There are, of course, always answers in the air. There are popular theology and popular psychology, and then there are the answers proffered by proselytizers of all stripes, each presenting a theory, as he or she has been able to find one, seeking to gain followers by offering explanations of the observed conditions of life. There is in the midst of all this a line of prophets and revelations from God, which are revered by the Judeo-Christian tradition and serve as the foundation of Christianity. It is Yeznik's aim to clear the intellectual field so that this tradition can grow and prosper.


1. Arguments against the Heathens, in which he addresses issues such as the existence of God, the sources of evil, and man's free will. In the course of these arguments, he exposes the logical flaws of dualism, which he takes to be the belief that there are two creative forces at odds in the universe, one good and the other evil. [p.12]

2.  Arguments against the Persians, in which he gives the first Christian refutation of the Zurvanist sect of Zoroastrian, which was imposed in the fifth century AD as the state religion in the Armenian territory under Persian rule.

3. Arguments against the pre-Christian Greek philosophers, in which he shows the limitations of classical Greek philosophy from the Pre-Socratics to Plato and Aristotle in understanding the true nature of God.

4. Arguments against the Christian heretic Marcion, in which he discredits the beliefs and practices of the Marcionite sects of Christianity with their unfounded claim that there are two Gods: the God of Love, who was revealed in the New Testament, and the Lord of Justice and Creation, who was revealed in the Old Testament. According to this doctrine, Jesus was sent by the God of Love to save man from the Lord of Justice and Creation.


Early Christian thinkers had a difficult task before them. They had to find their way through a maze of irreconcilable concepts--the goodness of the spirit versus the temptations of the flesh, the transience of life versus the eternity of the spirit, a Loving God versus a Just God, human beings without free will versus human beings capable of salvation by their own will and power.

Yeznik was not alone in trying to lead people to Christianity by philosophical discourse. In the West, his contemporary, St. Augustine of Hippo (354430), dealing with many of the same issues, raised Christian doctrine to new heights. Both philosophers devoted much of their energies to the refutation of Persian dualism. In its simplest form, it is the belief that from the beginning of time there have been two powers--good and evil. These two powers have been in perpetual struggle. Good is to be equated with what is spiritual, and evil, with all that is material. [p.13]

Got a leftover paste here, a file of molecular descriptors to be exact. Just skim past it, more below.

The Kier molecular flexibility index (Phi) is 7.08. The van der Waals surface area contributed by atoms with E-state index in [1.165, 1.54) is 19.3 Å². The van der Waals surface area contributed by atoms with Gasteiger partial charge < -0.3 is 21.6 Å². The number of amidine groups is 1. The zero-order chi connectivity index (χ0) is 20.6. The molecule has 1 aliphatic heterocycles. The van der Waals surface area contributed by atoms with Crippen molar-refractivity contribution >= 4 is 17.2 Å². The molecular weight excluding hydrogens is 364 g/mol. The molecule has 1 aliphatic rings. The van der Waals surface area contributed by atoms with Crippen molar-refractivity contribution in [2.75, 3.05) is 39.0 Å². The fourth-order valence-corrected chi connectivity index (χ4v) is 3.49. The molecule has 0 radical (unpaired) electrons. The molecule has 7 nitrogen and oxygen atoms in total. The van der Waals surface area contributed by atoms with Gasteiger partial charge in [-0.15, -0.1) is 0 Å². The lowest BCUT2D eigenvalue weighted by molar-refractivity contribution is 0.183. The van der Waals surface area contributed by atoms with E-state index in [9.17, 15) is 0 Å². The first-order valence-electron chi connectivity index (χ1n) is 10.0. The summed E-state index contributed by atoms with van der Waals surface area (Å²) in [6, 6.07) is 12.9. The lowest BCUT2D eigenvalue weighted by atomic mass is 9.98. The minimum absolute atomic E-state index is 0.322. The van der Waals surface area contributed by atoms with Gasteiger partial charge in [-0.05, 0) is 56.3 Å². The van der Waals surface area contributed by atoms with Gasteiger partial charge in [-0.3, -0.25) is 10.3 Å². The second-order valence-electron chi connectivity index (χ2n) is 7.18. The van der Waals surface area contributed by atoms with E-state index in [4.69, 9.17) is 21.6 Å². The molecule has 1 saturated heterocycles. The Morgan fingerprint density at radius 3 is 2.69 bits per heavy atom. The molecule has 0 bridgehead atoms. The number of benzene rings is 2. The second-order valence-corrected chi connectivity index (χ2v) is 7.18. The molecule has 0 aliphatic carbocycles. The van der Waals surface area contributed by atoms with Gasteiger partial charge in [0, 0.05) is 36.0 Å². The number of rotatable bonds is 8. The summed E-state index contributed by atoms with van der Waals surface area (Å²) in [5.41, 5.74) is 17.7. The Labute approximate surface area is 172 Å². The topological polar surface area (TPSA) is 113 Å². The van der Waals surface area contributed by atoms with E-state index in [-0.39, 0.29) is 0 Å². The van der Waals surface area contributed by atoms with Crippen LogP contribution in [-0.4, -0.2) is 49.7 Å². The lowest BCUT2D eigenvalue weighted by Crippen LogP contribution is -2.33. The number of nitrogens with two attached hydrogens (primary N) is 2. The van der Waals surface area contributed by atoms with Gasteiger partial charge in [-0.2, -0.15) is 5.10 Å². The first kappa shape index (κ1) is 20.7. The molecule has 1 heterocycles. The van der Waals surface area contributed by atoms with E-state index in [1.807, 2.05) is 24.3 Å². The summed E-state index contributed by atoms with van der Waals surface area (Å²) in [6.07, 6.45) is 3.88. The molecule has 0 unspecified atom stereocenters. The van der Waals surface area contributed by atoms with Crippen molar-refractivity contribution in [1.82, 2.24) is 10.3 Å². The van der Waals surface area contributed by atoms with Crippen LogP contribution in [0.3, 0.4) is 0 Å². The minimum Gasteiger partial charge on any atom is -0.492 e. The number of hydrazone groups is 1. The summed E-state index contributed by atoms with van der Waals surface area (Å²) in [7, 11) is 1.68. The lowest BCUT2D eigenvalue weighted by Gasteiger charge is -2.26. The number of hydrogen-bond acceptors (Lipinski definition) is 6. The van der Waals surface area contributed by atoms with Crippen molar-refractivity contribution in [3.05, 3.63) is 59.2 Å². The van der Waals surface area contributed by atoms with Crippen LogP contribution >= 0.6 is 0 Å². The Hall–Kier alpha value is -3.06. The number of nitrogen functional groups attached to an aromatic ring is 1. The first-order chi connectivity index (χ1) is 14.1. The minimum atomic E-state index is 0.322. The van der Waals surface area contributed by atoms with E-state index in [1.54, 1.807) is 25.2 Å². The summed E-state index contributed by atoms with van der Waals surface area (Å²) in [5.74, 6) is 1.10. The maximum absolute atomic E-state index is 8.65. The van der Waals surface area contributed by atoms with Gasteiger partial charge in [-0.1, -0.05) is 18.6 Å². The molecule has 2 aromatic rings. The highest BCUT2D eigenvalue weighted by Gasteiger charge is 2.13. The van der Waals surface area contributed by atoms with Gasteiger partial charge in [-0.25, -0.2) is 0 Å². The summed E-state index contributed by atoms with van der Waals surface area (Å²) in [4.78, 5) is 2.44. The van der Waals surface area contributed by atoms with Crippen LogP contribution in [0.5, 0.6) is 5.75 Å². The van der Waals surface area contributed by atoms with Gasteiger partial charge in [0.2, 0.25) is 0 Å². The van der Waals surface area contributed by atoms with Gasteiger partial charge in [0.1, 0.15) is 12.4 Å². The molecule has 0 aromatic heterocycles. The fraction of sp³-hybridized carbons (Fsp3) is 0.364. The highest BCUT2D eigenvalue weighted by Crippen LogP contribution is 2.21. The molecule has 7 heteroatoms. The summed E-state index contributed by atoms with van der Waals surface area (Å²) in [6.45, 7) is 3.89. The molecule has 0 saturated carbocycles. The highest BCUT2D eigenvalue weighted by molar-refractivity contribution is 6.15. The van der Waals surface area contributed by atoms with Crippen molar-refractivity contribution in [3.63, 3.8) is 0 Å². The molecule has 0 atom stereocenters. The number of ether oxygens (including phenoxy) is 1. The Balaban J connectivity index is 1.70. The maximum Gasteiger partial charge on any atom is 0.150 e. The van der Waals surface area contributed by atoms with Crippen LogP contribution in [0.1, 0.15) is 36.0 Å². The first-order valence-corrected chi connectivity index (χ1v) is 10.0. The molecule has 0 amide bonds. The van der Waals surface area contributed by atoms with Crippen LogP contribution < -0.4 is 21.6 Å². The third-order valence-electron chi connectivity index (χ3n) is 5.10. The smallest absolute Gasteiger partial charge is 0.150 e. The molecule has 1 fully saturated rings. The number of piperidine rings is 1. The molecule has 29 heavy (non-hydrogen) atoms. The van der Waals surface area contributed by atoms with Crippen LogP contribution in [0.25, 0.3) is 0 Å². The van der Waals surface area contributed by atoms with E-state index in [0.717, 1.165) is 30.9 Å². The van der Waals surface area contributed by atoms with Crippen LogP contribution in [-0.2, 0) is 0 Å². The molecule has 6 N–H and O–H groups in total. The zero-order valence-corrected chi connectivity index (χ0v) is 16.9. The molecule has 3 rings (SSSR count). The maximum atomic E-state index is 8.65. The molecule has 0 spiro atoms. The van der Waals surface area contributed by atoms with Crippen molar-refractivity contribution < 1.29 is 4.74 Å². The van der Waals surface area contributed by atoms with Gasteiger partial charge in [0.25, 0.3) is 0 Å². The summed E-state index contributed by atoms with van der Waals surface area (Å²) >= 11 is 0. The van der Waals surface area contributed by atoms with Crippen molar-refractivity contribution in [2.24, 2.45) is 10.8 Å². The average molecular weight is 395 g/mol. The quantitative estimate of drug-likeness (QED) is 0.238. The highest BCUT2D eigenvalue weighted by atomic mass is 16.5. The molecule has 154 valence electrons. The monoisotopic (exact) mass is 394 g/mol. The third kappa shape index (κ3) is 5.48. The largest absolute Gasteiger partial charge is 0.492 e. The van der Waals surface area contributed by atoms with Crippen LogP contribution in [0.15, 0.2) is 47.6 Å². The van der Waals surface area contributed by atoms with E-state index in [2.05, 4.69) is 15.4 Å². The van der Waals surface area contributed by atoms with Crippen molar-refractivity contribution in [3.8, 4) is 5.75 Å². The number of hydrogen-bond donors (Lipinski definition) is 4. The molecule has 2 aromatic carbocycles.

On opposite sides of the Mediterranean, Augustine and Yeznik reached the same conclusion: evil is not a positive entity or force, but simply the absence of goodness. Evil is the corruption of the good world created by a good God. Both Augustine and Yeznik also argued that the almighty and all-knowing God endowed man, the bearer of His divine image, the freedom to obey or disobey Him. That these thinkers at two ends of the Christian world were concerned at the same time with the same problems helps to show how much Armenians were a part of that world.

Yeznik brought the best of the Church Fathers to the Armenians. Through meticulous comparisons, scholars have found that he consulted and quoted at least 12 of the most influential theologians and philosophers of early Christianity, including Methodius of Olympus, Aristides, Epiphanius, Basil of Caesarea, Hippolytus, Irenaeus, Origen, Cyril of Alexandria, Theodore of Mopsuestia, and Ephraem Syrus. In addition, he built upon the sermons and writing of his teachers, Sts. Mesrob Mashdotz and Sahag Bartev.


One can wonder why Yeznik devoted most of his energy to refuting false ideas instead of persuading others to become Christian. Perhaps he understood that baptism and faith granted by divine grace are essential to conversion to Christianity. Our intellectual powers have been given us to light the way, to influence and nurture our spiritual growth. But philosophical discussion of the articles of religious faith consists of rhetorical or poetic truth, not deductive demonstration. It is not possible to talk someone into being a Christian. There again, perhaps the greater threat, then and now, is posed by alluring falsehoods. Knowing what not to believe is, of course, a good first step toward true understanding and faith. Philosophical argumentation alone is insufficient for conversion; however, when [p.14] dealing with non-believers, it is the Christian's best God-given tool short of praying for faith and divine grace. Yeznik understood this fact and acted accordingly.